A brush fire erupted along Palomar Airport Road in Carlsbad Friday afternoon, sending thick smoke over the area and forced a brief evacuation of businesses in the area.
The fire was reported at about 11:20 a.m. near the intersection of Palomar Airport Road and El Camino Real, east of the Crossings at Carlsbad golf course and west of McClellan-Palomar Airport.
Within an hour-and-a-half, The Carlsbad Police Department said the fire was contained though crews remained on scene investigating the cause and putting out hot spots.
No damage or injuries were reported. It was not clear how much land the fire had scorched.
Early in the firefight, the column of smoke was white in color, indicating a low amount of fuel was burning, though the column was leaning to the east, signifying winds were blowing in the area.
The plume of smoke rose above some buildings in the area, which prompted the Carlsbad Police Department to evacuate nearby businesses, though the evacuation was quickly lifted. No residences were ever evacuated.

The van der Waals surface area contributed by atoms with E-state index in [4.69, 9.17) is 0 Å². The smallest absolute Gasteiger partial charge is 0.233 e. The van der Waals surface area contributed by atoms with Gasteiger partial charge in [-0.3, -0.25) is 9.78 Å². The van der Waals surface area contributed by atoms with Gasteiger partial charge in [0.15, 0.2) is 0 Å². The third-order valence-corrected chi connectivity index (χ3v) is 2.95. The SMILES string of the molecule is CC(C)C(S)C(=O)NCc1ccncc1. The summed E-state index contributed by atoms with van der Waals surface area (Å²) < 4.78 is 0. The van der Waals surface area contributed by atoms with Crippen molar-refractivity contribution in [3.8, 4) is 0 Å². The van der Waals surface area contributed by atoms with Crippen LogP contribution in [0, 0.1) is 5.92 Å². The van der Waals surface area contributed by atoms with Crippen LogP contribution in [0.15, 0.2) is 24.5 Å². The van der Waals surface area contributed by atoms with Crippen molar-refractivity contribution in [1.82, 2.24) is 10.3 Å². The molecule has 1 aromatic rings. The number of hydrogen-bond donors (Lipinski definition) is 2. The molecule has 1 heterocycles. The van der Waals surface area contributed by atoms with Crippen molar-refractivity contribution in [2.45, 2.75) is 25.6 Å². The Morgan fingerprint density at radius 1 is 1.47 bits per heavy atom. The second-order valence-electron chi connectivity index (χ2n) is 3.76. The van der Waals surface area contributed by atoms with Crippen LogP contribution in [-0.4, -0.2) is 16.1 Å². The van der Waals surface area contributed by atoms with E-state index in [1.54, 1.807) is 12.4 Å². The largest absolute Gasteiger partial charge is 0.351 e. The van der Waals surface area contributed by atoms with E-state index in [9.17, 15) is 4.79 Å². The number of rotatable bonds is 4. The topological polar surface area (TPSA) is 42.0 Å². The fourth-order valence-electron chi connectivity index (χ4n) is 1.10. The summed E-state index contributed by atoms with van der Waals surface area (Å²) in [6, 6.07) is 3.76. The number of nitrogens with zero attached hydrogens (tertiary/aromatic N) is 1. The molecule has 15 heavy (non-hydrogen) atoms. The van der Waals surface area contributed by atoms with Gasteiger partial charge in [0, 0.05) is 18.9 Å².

Meanwhile, a firefighting helicopter pulled water from a small lake at the Carlsbad golf course and dumping water on the fire. At least a half-dozen engines and trucks were stationed along Palomar Airport Road.
Westbound lanes of Palomar Airport Road were closed to traffic due to the fire. The fire was also causing a slowdown in eastbound lanes.
Despite a cooler weather pattern, several fires sparked across San Diego County this week, including two that forced evacuations in East County.
The Willow Fire north of Lake Jennings sparked Wednesday afternoon and its fast spread prompted officials to evacuate about 20 homes, though the fire luckily never grew more than 55 acres and was contained within five hours.
The previous day, the Dehesa Fire in the canyon of the same name burned about 200 acres near Sycuan Casino and forced residents in nearby homes to evacuate. Flames' forward progress was halted by the evening and was contained the following day.
According to Cal Fire San Diego spokesperson Capt. Issac Sanchez, the three factors that most impact a wildfire are fuel, weather and topography. Together, the trio is known to lead to major wildfire incidents. Such was the formula in the November 2018 Camp Fire in Butte County in Northern California, which scorched 153,336 acres, destroyed 18,793 structures, and resulted in 85 deaths.
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